Macron says Europe-China climate cooperation ‘decisive’

China’s President Xi Jinping (R) shakes hands with French President Emmanuel Macron during the China International Import Expo in Shanghai on november 5, 2019. (File/AFP)
Updated 05 November 2019

Macron says Europe-China climate cooperation ‘decisive’

  • The 2015 Paris climate agreement encourages countries to make stronger pledges if they are able to do so
  • China and France pledged at this year’s G20 summit to “update” their contributions against climate change

SHANGHAI: Cooperation between Europe and China on reducing climate-warming emissions will be “decisive,” French President Emmanuel Macron said on Tuesday, after the Trump administration filed paperwork to withdraw the United States from the Paris Agreement.

The US move is the first formal step in a one-year process to exit the global pact to fight climate change, part of a broader strategy by Trump to reduce red tape on American industry.

But it comes at a time scientists and many world governments are urging rapid action to avoid the worst impacts of global warming.

China and France pledged at this year’s G20 summit to “update” their contributions against climate change beyond their current ones to reflect “their highest possible ambition.”

The 2015 Paris climate agreement encourages countries to make stronger pledges if they are able to do so.

Speaking in Shanghai at a major trade fair, just after a keynote address by Chinese President Xi Jinping, Macron said commitments will need to be enhanced.

“If we want to be in compliance with the Paris agreement, we will need next year to enhance our commitments to reduce emissions, and we must confirm new commitments for 2030 and 2050,” he said.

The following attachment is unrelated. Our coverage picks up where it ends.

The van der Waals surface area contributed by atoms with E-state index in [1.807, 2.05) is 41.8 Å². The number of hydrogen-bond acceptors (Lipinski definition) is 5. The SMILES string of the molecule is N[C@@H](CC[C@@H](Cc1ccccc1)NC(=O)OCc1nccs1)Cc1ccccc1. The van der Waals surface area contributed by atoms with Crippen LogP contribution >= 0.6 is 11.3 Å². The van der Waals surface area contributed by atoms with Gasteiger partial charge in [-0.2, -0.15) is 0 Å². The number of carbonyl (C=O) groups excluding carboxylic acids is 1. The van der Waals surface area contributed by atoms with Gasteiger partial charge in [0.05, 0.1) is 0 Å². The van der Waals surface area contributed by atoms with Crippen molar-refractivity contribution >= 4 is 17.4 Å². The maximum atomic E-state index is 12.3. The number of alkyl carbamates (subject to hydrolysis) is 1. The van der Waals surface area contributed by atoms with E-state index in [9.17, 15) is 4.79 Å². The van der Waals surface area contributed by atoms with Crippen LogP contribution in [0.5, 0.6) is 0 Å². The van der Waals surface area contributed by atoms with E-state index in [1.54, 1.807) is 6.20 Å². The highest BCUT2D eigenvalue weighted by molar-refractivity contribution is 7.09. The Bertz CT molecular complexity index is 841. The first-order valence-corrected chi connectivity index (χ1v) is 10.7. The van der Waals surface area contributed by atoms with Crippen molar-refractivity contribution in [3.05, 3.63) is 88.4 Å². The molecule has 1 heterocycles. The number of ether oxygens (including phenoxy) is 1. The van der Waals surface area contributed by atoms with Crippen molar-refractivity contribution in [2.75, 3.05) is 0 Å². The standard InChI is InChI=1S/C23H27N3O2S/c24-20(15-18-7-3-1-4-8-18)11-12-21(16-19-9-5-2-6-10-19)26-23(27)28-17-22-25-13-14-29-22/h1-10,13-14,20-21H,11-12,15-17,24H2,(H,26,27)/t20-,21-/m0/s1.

“The cooperation between China and the European Union in this respect is decisive,” Macron added. “Next year, we need, in the agenda of enhancement, to be collectively up to the task.”

Speaking to reporters earlier, a French presidential office official expressed regret at the US move, and said Macron and Xi will reaffirm their commitment to the Paris agreement.

“We regret this and this only makes the Franco-Chinese partnership on the climate and biodiversity more necessary,” the official, speaking on condition of anonymity, said.

“The text that will be signed tomorrow includes a paragraph on the irreversibility of the Paris agreement.”

Macron and Xi are due to hold a formal meeting in Beijing on Wednesday.

China aims to bring emissions to a peak by “around 2030” and raise the share of non-fossil fuels in its total energy mix to 20 percent by the end of the next decade, up from 15 percent in 2020.

The United States is the first country to say it will withdraw from the deal, but 10 other countries have failed to ratify it, including Turkey, Iran and Iraq.


Court says EU states must label Israeli settlement products

Updated 13 min 13 sec ago